BootManager and BootLoader in Operating Systems
The Boot Loader and Boot Manager are one of the most important concepts of operating systems that on their own define how and which operating system(s) is(are) going to be loaded. In this article, we are going to briefly have a look at what a Bootloader and Boot Manager is.
A Boot Manager is a software program that is responsible for the management of the booting process of the computer. It is primarily responsible for selecting the Operating System to be loaded from multiple available options. Further, it also loads the Bootloader to perform the actual loading of the Operating System. Boot Manager is the program that manages the available “bootable” Operating Systems. In a multi-boot system, Boot Manager is the program that runs at the very first in the booting process. It allows us to select the operating system to be loaded from the available systems on the machine. If you have ever installed more than one operating system on your machine you may be getting grip on this topic. The task of the Boot Manager is to ask users which Operating System they want to load into the machine or choose the default if not selected specifically. You may also recollect that timer which when runs out of time, automatically selects the default Operating System. Once the “to-be-loaded” Operating System is selected, Boot Manager loads the Boot Loader and passes control to it. A Boot Manager does not load Operating System directly on its own. This is done by Boot Loader.
Some examples of Boot Managers are:
- The BIOS boot manager
- UEFI (Unified Extensible Firmware Interface) boot manager
- GRub(GRand Unified Bootloader) It is both Boot Loader and Boot Manager and is popularly used for Linux – based systems.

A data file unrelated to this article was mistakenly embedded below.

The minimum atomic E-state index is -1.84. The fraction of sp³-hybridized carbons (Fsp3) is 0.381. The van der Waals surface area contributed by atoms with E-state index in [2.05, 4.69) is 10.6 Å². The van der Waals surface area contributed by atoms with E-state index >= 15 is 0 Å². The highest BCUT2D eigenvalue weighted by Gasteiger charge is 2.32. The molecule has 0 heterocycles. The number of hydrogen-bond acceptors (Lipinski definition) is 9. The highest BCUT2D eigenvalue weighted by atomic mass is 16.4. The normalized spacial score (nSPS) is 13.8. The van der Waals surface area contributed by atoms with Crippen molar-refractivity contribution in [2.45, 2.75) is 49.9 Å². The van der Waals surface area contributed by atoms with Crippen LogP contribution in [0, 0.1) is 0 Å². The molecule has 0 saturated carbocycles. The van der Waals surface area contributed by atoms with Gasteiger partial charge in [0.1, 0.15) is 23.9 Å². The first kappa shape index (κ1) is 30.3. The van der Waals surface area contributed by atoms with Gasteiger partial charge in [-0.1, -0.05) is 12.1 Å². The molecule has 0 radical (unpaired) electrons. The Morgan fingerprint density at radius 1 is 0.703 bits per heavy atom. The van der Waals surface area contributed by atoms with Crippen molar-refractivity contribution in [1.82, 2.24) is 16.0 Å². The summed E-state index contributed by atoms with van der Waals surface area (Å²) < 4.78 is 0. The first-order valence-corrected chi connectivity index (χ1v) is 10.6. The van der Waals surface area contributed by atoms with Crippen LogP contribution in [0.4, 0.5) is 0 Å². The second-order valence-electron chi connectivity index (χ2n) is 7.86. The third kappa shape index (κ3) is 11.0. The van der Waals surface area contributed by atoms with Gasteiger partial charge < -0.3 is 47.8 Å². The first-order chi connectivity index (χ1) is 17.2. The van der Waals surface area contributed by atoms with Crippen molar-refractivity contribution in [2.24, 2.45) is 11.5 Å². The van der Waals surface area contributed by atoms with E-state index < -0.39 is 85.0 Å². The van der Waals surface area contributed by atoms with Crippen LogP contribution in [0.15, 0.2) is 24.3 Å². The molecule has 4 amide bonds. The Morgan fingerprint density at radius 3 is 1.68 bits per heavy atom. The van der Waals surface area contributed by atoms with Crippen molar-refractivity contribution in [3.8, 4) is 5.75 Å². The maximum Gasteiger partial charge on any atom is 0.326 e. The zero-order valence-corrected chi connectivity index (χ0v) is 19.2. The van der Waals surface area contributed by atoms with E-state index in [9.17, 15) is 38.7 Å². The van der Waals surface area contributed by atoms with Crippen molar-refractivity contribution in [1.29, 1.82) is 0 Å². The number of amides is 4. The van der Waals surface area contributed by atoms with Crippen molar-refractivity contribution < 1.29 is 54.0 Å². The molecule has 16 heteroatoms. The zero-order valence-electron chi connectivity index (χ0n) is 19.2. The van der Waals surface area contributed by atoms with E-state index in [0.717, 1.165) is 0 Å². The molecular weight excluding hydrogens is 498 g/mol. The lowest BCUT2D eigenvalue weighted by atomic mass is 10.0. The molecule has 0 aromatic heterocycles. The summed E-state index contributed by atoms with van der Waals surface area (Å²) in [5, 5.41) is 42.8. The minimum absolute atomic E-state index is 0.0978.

Boot Loader is a software program that is responsible for “actually loading” the operating system once the Boot Manager has finished its work. And by loading Operating System we mean “loading the kernel of the Operating System”. The Boot Loader is typically a part of the Operating System itself. Till the point Boot Loader starts loading the OS, there is nothing in the Main Memory of the machine.
Following are a series of tasks that a typical Boot Loader is expected to perform:
- Loading and parsing the Boot Configuration File.
- Loading and initializing the OS’s kernel into the main memory.
- Loading and initializing the other system components and system drivers.
- Finally, finish up the system environment setup and transfer the control to the kernel.
Some examples of Boot Loaders are :
- LILO (Linux Loader): Most popular Boot Loader for Linux – Based Machines
- Windows Boot Loader: Specific up to Windows Machines
- GRub (Boot Loader part): It is a sub-part of GRub Boot Manager.
Possibilities of a combination of Boot Loader and Boot Manager may vary from System to System and according to requirements. The specific combination that will be used will also depend on the hardware configuration and availability of other system components.
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